The Glory Days of Gore

Disclaimer: This article contains spoilers as well as several descriptions of violence and gore. If that’s not your thing, navigate to another article. I’ll try not to take it personally.

Gone are the days of the moldy-faced demon. (Source: www.blastr.com)

I don’t know why it took me so long to watch The Evil Dead. During my junior year of college, I lived with a friend who attended the live musical, read Bruce Campbell’s books, and coveted her boyfriend’s Army of Darkness t-shirt. This year, the IT guy at my workplace raved about Sam Raimi’s 1981 classic for months leading up to the release of the reboot. No matter where I turned, I saw evidence of the film’s cult followers. I decided it was time to join them.

Objectively, one could say the effects and storyline of The Evil Dead have not aged well. The gore occasionally looks a little too much like chocolate syrup, the bodily secretions too much like rice pudding. Cosmetics used for demonic effect often call to mind a Tammy Faye makeover gone awry. Yet, there’s something about its B-movie aesthetic that appeals to my sensibilities.

Through its innumerable campy chills, The Evil Dead reminds modern viewers—especially those accustomed to big budget, impersonal productions—that earnest filmmaking exists. Raimi’s attempts to scare and repulse are pure and unpretentious; The Evil Dead strives for nothing other than twisted entertainment. Often, that sort of straightforwardness relegates movies into a cinematic void. In the case of The Evil Dead, simplicity provides the substance. It makes the film worth appreciating decade after decade.

“It’s raining blood, Hallelu…” Wait. Are you serious? (Source: www.deadites.net)

Despite being produced by Raimi and Campbell, the new Evil Dead (in addition to ditching The in its title) fails to deliver the same charm as its predecessor. The plot is more developed, the effects more realistic, the violence more plentiful.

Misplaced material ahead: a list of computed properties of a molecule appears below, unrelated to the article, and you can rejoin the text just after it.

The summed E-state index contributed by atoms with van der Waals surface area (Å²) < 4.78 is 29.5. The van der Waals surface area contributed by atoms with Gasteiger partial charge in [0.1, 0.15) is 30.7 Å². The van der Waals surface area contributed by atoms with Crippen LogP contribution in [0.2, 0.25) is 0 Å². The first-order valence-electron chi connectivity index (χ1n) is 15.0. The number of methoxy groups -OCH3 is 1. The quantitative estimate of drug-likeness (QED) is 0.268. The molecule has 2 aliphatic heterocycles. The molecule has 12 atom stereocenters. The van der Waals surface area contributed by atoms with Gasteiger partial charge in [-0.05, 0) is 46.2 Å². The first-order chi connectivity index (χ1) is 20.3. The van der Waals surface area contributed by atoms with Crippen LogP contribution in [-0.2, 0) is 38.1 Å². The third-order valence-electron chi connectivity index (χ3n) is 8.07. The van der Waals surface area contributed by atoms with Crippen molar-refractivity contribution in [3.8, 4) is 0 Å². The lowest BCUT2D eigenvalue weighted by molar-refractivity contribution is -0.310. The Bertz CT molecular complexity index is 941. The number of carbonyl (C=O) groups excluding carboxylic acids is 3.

Overall, it’s just plain more. By the time the final skin-shredding, blood-spewing horrors take place, one feels slightly browbeaten. That’s because the outrageous happenings overwhelm instead of engage, isolate instead of invite. Somewhere within the process of modernizing the film, the filmmakers lost sight of what made the original so great.

If Raimi devotees are willing to wade through the gore, they might discover enough Easter eggs and homages to deem Evil Dead a worthy reboot. I wish those fanatics the best. In the mean time, I will look to Evil Dead II and Army of Darkness for another dose of hokey horror.

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4 thoughts on “The Glory Days of Gore

  1. eff says:

    So, you’re basically saying that the remake is a worse film….because it’s a better film? Last time I checked, a more developed plot and more realistic effects were classified under good things. Very good things.

    Please, let go of your nostalgia and try to give an opinion that’s not so ridiculously biased next time. Raimi and Campbell have both stood by and stood up for this film through and through, so maybe the real issue is not the film itself, but the unshakable fans of the original.

    • Considering I have only seen the film once, I would hardly consider myself an “unshakable” fan. I can understand why my obvious soft spot for nostalgia would give you that impression, however.

      As backwards as it may seem, yes, I essentially think the remake is worse because it’s “better.” (Perhaps it did not help seeing the new ‘Evil Dead’ within 24 hours of seeing the original.) In general, I feel my rating does not stem from a seasoned fanaticism so much as it does from desperation to see a recent horror movie that stands out from the competition.

      To me, the primary way the remake tried to stand out was through shock value. It felt like the cinematic equivalent of a mediocre speaker talking at a louder volume to sound more important. (“She’s cutting off WHAT with a WHAT?” We get it.) No matter how new-and-improved the film may appear, there can be only so many scenes of gruesome dismemberment before it all comes across as unnecessarily contrived.

      As for being biased, I will not argue with you. Having an awareness of my likes and dislikes allows me to provide more focused, accessible reviews. I find those qualities valuable, even if they produce polarizing results.

  2. […] back, I reviewed Sam Raimi’s cult classic, The Evil Dead. I figured my exposure to the original and the remake […]

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